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I thought I would start writing some ‘mini-posts’ as places or events come along that inspire me. My normal posts take a few hours to put together and therefore they are a greater commitment in time, even for a retired, not much else to do type of guy like me. By publishing some of my smaller stories as they happen I can more easily keep the blog fresh and relevant with less effort and the latter is the theme of my life in Thailand 🙂 Let me know if you enjoy this more informal approach.

A couple of weeks ago we were invited to join some of the villagers and the abbot of our local forest wat on a trip to a temple that’s being built about an hour and a half drive east from us. The main purpose of the expedition was a monk feeding ceremony, for both resident and visiting monks, and to raise money for yet more construction. As the meal happens very early I gave that a miss and we turned up later to an almost empty wat! I wasn’t too concerned we had missed the ceremony because on the way we stopped off at one of those totally odd and surprising wats being built in the middle of not much, which has now been added to my visitors to-do list.

Not my photo obviously as no one has donated money for a Tony drone (yet). This is Wat Pa Keson Sin Khun Thamma Chedi and it is split into two sections. There’s a small but immaculate group of buildings at the base of this hill and then there’s THIS being built at the summit.

Subtle it ain’t. This is a mammoth construction project in the hills between Nong Bua Lamphu and Udon Thani, an area of small rural villages. How does this happen?

I wonder if they are copying Wat Pha Nam Yoi, which is one of the most impressive wats in Thailand I have seen. Once again in the middle of nothing Roy Et way. My blog post HERE.

Still early days but the shell is mostly in place.

Massive structures with a matching huge potential to be impressive when finished.

This is Wat Pha Nam Yoi again. This type of decoration might not be your thing but you have to admit it is impressive. I can’t wait to see if this will be copied. The tradesmen will be available as Nam Yoi is finished now.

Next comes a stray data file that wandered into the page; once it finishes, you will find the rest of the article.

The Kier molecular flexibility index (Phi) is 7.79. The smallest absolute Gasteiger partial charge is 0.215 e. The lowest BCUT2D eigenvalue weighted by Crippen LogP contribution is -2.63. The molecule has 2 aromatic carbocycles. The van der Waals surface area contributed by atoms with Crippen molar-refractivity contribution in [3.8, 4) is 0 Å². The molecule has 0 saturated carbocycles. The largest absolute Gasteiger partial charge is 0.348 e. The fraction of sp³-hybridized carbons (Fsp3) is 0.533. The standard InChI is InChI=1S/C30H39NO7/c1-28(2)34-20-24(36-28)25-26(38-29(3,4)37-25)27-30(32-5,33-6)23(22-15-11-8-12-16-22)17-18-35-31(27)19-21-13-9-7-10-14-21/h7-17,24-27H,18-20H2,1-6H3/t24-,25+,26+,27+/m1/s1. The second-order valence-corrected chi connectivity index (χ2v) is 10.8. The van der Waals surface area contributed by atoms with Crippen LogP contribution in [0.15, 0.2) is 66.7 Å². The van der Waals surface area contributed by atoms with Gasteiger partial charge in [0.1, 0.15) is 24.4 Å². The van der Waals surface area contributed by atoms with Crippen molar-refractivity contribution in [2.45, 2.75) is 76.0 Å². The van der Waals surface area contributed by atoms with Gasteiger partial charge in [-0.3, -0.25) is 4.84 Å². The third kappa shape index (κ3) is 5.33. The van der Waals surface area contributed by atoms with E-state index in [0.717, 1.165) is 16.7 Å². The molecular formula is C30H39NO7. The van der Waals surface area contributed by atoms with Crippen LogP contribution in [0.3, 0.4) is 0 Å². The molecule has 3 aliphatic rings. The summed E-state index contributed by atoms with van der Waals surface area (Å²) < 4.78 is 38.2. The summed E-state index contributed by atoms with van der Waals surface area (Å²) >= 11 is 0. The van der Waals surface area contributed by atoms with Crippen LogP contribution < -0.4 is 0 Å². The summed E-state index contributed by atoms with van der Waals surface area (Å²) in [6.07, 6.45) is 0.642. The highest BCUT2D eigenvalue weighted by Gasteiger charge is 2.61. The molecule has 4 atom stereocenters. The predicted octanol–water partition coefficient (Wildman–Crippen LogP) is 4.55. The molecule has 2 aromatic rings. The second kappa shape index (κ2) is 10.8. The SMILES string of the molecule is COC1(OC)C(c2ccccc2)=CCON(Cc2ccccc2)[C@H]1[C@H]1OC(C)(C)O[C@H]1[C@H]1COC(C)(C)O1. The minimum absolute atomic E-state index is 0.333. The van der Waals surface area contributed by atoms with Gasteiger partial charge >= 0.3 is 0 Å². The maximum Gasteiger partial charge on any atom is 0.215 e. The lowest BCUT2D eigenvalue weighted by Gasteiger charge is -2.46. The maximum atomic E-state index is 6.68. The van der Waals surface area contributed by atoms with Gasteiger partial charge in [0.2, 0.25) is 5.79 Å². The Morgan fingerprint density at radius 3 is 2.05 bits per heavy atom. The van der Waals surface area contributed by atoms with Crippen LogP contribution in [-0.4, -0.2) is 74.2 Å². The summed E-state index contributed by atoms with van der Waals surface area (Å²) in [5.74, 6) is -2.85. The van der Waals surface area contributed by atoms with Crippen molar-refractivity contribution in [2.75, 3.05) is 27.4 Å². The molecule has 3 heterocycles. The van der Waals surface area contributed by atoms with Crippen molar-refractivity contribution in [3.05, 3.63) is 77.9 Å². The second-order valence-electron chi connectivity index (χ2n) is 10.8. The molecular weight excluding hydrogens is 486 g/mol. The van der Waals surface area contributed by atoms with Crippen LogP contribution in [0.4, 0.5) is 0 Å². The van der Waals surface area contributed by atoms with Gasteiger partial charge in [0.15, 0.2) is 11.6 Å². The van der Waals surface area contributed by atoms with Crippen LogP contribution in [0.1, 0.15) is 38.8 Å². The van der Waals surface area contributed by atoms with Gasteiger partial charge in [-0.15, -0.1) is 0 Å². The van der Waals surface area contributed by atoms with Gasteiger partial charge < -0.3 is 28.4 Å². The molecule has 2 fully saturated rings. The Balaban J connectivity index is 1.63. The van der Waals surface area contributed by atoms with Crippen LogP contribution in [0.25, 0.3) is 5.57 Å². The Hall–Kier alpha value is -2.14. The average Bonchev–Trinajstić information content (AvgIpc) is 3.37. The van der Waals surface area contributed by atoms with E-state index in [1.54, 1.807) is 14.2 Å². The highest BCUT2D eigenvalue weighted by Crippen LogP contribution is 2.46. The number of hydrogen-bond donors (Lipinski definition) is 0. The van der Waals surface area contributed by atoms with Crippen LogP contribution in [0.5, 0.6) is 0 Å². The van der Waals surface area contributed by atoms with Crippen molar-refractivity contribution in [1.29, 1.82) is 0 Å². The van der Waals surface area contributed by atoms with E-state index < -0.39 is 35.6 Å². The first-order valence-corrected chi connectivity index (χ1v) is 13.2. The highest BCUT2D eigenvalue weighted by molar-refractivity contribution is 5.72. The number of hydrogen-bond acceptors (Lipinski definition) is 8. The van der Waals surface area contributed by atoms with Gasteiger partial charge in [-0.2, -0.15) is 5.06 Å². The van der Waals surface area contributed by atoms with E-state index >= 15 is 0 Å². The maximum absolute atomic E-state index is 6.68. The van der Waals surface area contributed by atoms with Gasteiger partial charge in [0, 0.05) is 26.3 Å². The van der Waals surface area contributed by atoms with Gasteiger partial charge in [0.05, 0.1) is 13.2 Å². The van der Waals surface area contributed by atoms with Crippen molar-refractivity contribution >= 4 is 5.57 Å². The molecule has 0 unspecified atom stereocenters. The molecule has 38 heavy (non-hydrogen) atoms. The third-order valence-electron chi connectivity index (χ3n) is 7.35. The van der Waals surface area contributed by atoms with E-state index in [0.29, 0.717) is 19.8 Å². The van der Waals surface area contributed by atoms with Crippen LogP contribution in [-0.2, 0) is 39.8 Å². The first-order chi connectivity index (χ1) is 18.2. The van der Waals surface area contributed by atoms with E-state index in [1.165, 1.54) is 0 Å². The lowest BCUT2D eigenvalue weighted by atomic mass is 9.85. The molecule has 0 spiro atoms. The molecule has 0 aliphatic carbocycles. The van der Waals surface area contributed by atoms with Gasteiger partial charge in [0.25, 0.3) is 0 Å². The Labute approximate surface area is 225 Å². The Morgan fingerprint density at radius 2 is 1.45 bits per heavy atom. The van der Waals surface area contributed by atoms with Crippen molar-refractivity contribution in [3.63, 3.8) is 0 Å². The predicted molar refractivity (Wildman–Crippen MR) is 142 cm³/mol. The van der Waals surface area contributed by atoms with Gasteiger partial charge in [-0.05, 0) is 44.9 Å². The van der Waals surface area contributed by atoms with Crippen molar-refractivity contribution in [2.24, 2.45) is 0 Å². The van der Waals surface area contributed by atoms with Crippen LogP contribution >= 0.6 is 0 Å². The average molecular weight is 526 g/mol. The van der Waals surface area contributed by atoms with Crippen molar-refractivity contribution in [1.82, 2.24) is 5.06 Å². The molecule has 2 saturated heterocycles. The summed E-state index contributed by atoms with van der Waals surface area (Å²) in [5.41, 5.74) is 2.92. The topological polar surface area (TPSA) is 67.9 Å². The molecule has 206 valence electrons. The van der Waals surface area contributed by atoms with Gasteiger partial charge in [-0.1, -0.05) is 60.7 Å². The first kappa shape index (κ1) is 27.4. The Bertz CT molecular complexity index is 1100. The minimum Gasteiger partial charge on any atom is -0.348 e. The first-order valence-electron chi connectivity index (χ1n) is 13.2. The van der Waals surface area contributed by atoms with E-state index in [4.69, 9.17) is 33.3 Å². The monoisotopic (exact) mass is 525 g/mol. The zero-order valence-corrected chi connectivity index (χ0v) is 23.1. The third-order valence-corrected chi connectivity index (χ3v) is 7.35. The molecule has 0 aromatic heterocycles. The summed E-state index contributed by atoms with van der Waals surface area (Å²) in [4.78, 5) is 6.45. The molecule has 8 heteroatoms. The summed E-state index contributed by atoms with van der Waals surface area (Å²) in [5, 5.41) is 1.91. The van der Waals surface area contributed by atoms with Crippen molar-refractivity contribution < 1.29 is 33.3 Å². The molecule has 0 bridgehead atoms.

What might be a gallery walkway.

It’s a good thing concrete is cheap here!

Another taste of the maybes – Nam Yoi, which is truly unbelievable. You can see that the base concrete structure is the same in both wats. It just depends if the locals can raise the money and/or have the inclination to copy Nam Yoi.

A crane feature with the wat built around it.

This was the only other visitor so I have used him purely to give you an idea of scale. This is the second floor.

And again. Big isn’t it.

The second floor inside the building I showed you in the previous two photos. You can see that this is a tall space by comparing the size of the motorbikes.

The unbelievable scaffolding structure that is holding up the dome. It’s a wow moment in itself.

I have no idea what these will end up being but there were masses of them being worked on. They are curved so not easy to make and as you can see they have all been handmade from timber.

Three monks working while I was there filling in the holes and gaps with plastic putty.

As you can see the putty manufacturer had a field day with this order!

Other handmade ‘things’. Who knows what they will become. I will report back in time as I intend to follow construction on this wat.